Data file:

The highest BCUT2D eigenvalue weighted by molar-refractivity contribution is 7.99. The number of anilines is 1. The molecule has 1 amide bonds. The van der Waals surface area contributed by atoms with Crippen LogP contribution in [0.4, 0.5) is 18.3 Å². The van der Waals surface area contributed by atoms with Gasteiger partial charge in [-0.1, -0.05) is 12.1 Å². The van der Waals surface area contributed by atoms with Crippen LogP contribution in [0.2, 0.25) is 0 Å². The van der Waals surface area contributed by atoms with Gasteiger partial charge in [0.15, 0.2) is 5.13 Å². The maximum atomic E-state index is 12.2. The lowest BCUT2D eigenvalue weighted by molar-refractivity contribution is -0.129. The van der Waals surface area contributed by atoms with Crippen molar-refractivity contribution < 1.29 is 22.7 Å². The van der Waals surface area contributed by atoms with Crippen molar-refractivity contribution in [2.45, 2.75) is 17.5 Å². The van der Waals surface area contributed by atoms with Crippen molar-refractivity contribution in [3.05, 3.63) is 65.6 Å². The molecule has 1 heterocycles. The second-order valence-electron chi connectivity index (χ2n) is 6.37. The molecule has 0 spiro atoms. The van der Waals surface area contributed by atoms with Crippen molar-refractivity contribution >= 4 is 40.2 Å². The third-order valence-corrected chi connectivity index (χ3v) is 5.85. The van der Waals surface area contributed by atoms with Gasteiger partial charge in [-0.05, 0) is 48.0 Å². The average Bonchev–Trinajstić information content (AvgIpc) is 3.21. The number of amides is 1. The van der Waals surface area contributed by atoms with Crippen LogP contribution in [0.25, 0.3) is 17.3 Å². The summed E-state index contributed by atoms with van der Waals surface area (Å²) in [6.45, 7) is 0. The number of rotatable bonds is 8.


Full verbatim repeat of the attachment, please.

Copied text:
The highest BCUT2D eigenvalue weighted by molar-refractivity contribution is 7.99. The number of anilines is 1. The molecule has 1 amide bonds. The van der Waals surface area contributed by atoms with Crippen LogP contribution in [0.4, 0.5) is 18.3 Å². The van der Waals surface area contributed by atoms with Gasteiger partial charge in [-0.1, -0.05) is 12.1 Å². The van der Waals surface area contributed by atoms with Crippen LogP contribution in [0.2, 0.25) is 0 Å². The van der Waals surface area contributed by atoms with Gasteiger partial charge in [0.15, 0.2) is 5.13 Å². The maximum atomic E-state index is 12.2. The lowest BCUT2D eigenvalue weighted by molar-refractivity contribution is -0.129. The van der Waals surface area contributed by atoms with Crippen molar-refractivity contribution < 1.29 is 22.7 Å². The van der Waals surface area contributed by atoms with Crippen molar-refractivity contribution in [2.45, 2.75) is 17.5 Å². The van der Waals surface area contributed by atoms with Crippen molar-refractivity contribution in [3.05, 3.63) is 65.6 Å². The molecule has 1 heterocycles. The second-order valence-electron chi connectivity index (χ2n) is 6.37. The molecule has 0 spiro atoms. The van der Waals surface area contributed by atoms with Crippen molar-refractivity contribution >= 4 is 40.2 Å². The third-order valence-corrected chi connectivity index (χ3v) is 5.85. The van der Waals surface area contributed by atoms with Gasteiger partial charge in [-0.05, 0) is 48.0 Å². The average Bonchev–Trinajstić information content (AvgIpc) is 3.21. The number of amides is 1. The van der Waals surface area contributed by atoms with Crippen LogP contribution in [0.25, 0.3) is 17.3 Å². The summed E-state index contributed by atoms with van der Waals surface area (Å²) in [6.45, 7) is 0. The number of rotatable bonds is 8.